Can $10 Million Build the Ideal High School?

A private group pours money into an effort to build the high schools “of the future.”

Students attend classes at Brooklyn LAB school Submitted photo

BROOKLYN, N.Y.—If kids designed high schools, the classrooms would be full of computer screens, books, games and holograms — and there would be no tests. Or at least that was the ideal world imagined by a group of Brooklyn middle schoolers this year.

Their dreams might be closer to coming true after their middle school, Brooklyn LAB, won $10 million to design a new high school on Wednesday.

The school is one of 10 winners of the XQ: The Super School Project competition and will be awarded $10 million from the XQ Institute, an initiative designed to encourage schools to invent new ways to update and redesign America’s high schools, which it argues “remain frozen in time.”

The Hechinger Report visited Brooklyn Laboratory Charter School in January to hear students present their ideas for a new high school of their dreams. School leaders wanted to include their input as they plan the opening of a new high school in 2017 (check out the story here).

Related: (Opinion) Throw the cookie cutters away: Remaking high schools for the 21st century

Since opening in 2014, Brooklyn LAB has embraced the idea of “personalized learning,” a trend in schools intended to tailor learning to students’ individual needs and interests. The school offers a science, technology, engineering, arts and math curriculum, along with extracurricular activities such as robotics, coding and art. Students spend at least two hours each day meeting one-on-one with tutors, and hours on individualized computerized lessons.

Brooklyn LAB is planning to use the money to develop programs they say will provide real-world learning experiences for students. According to Eric Tucker, executive director of Brooklyn LAB, it’s difficult for many students to access the opportunities offered by the city’s many museums, universities or companies offering internships.

“Even public and free resources aren’t fully enjoyed by all members of our community, and we believe that it’s critical that schools be a durable, public institution that provides a channel to connect communities and learners to that broader ecosystem,” Tucker said.

Tucker also said that the school has plans to expand Brooklyn LAB’s existing three-year teacher training and residency program to the new high school. He says their goals are to recruit a faculty that reflects the diversity of the community and develop a well-trained teacher workforce to serve the Brooklyn LAB schools.

Brooklyn LAB (which receives funding from the Carnegie Corporation of New York, one of the many funders of The Hechinger Report) currently operates two middle schools and according to the school’s admissions policies, aims to attract students from the surrounding area. According to data from the 2014-15 school year, nearly half of enrolled students were eligible for free lunch and about a quarter of the student body has special needs.

Summit Elevate, a new member of the Summit Public Schools charter network scheduled to open in Oakland, California, in the fall of 2018, was also one of the 10 schools awarded a $10 million prize. Summit is perhaps best known for its high-tech approach to personalized learning: customized computer software (developed with the help of Facebook) that tracks students’ progress and stores projects, curriculums, mentoring materials and assessments.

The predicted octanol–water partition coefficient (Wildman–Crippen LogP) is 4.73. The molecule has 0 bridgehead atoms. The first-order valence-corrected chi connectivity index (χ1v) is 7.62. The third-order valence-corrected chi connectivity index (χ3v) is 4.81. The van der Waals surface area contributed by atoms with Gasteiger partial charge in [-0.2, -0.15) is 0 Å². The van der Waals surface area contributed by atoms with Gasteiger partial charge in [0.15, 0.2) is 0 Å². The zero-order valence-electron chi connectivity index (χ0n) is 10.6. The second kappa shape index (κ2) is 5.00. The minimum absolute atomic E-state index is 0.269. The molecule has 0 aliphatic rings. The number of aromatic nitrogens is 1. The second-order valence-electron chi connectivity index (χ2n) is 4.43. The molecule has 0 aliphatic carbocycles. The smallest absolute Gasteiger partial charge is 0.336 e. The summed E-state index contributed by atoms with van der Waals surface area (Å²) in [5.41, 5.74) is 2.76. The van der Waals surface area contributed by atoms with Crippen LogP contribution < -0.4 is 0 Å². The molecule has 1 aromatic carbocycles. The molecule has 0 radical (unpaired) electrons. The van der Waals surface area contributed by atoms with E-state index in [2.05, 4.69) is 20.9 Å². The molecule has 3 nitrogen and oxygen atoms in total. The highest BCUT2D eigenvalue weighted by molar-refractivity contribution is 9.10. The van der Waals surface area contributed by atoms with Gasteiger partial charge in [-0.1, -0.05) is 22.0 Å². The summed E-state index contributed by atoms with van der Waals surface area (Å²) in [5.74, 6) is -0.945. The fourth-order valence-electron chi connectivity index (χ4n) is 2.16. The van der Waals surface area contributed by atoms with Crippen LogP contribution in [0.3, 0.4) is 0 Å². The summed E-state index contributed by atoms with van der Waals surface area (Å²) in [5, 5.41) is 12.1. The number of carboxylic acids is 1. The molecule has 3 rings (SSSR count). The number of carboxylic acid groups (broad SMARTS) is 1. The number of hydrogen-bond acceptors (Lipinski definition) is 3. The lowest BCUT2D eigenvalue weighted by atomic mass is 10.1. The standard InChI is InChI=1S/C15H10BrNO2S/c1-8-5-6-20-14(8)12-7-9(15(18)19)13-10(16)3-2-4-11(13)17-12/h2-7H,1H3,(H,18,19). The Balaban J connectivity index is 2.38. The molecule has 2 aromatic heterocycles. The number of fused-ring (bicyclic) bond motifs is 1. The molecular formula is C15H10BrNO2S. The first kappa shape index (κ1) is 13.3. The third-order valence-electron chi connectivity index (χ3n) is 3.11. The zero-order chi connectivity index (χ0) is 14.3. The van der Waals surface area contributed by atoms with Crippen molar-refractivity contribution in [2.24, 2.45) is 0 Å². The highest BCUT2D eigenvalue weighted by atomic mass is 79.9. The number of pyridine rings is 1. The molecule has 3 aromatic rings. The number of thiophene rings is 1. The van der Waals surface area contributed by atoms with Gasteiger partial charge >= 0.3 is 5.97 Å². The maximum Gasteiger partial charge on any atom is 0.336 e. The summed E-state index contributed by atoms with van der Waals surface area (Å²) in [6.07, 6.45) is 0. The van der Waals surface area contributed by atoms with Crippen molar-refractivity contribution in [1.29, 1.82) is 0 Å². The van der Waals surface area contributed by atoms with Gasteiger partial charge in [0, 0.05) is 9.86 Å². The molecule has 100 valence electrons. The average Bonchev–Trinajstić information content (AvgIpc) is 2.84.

But when The Hechinger Report visited several Summit schools earlier this year, few teachers cited the technology when explaining what made their schools unique. Rather, it was the strong relationships between students and teachers that led to a more flexible—and ultimately, a more personalized—learning environment (you can read that story here).

Related: A virtual tour of blended-learning schools, so others can see how it’s done

XQ is led by a former U.S. Department of Education assistant secretary for civil rights, Russlyn Ali, and the board is chaired by Laurene Powell Jobs.

The other eight winners of the $10 million prizes include: Furr Institute for Innovative Thinking (Houston), Design-Lab High (Newark, Delaware), New Harmony High (Venice, Louisiana), Powderhouse Studios (Somerville, Massachusetts), Grand Rapids Public Museum High School (Grand Rapids, Michigan), Washington Leadership Academy (Washington, D.C.), RISE High (Los Angeles) and Vista Challenge High School (San Diego, California).

The XQ Institute also awarded three smaller “ReThink” awards. The Bartleby School (Elizabethton, Tennessee) will receive $200,000, along with a $1,000 scholarship for each student who participated in designing the project. Iowa BIG (Cedar Rapids, Iowa) and Seminole County Public Schools (Sanford, Florida) will each receive $1 million to fund their projects.

This story was produced by The Hechinger Report, a nonprofit, independent news organization focused on inequality and innovation in education.

Jamie Martines

Jamie Martines is a reporting intern covering blended learning. She earned her master’s degree from the Columbia University Graduate School of Journalism in May 2016, and holds a bachelor’s degree from the School of Foreign Service at Georgetown University. Before attending Columbia, Jamie spent two years teaching English to seventh and eighth graders at a rural public school in southwest China.